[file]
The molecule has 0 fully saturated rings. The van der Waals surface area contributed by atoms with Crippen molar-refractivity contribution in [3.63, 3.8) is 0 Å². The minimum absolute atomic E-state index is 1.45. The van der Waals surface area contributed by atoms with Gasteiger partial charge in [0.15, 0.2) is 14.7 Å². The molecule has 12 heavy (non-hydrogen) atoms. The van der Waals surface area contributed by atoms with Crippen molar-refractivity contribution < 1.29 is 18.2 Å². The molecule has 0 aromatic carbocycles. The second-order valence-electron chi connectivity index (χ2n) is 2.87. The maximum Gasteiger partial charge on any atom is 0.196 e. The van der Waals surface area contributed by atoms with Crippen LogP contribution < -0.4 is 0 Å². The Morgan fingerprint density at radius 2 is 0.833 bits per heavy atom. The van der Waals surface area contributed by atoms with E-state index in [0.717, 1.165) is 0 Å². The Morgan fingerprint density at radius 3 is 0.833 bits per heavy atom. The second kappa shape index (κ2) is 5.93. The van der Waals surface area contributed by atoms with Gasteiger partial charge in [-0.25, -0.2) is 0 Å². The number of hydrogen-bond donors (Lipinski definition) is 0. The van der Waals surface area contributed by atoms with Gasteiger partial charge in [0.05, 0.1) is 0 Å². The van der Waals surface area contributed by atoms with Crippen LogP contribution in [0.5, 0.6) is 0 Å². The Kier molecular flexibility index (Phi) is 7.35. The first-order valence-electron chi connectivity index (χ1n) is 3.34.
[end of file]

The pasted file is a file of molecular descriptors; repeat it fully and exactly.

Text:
The molecule has 0 fully saturated rings. The van der Waals surface area contributed by atoms with Crippen molar-refractivity contribution in [3.63, 3.8) is 0 Å². The minimum absolute atomic E-state index is 1.45. The van der Waals surface area contributed by atoms with Gasteiger partial charge in [0.15, 0.2) is 14.7 Å². The molecule has 12 heavy (non-hydrogen) atoms. The van der Waals surface area contributed by atoms with Crippen molar-refractivity contribution < 1.29 is 18.2 Å². The molecule has 0 aromatic carbocycles. The second-order valence-electron chi connectivity index (χ2n) is 2.87. The maximum Gasteiger partial charge on any atom is 0.196 e. The van der Waals surface area contributed by atoms with Crippen LogP contribution < -0.4 is 0 Å². The Morgan fingerprint density at radius 2 is 0.833 bits per heavy atom. The van der Waals surface area contributed by atoms with E-state index in [0.717, 1.165) is 0 Å². The Morgan fingerprint density at radius 3 is 0.833 bits per heavy atom. The second kappa shape index (κ2) is 5.93. The van der Waals surface area contributed by atoms with Gasteiger partial charge in [-0.25, -0.2) is 0 Å². The number of hydrogen-bond donors (Lipinski definition) is 0. The van der Waals surface area contributed by atoms with Gasteiger partial charge in [0.05, 0.1) is 0 Å². The van der Waals surface area contributed by atoms with Crippen LogP contribution in [0.5, 0.6) is 0 Å². The Kier molecular flexibility index (Phi) is 7.35. The first-order valence-electron chi connectivity index (χ1n) is 3.34.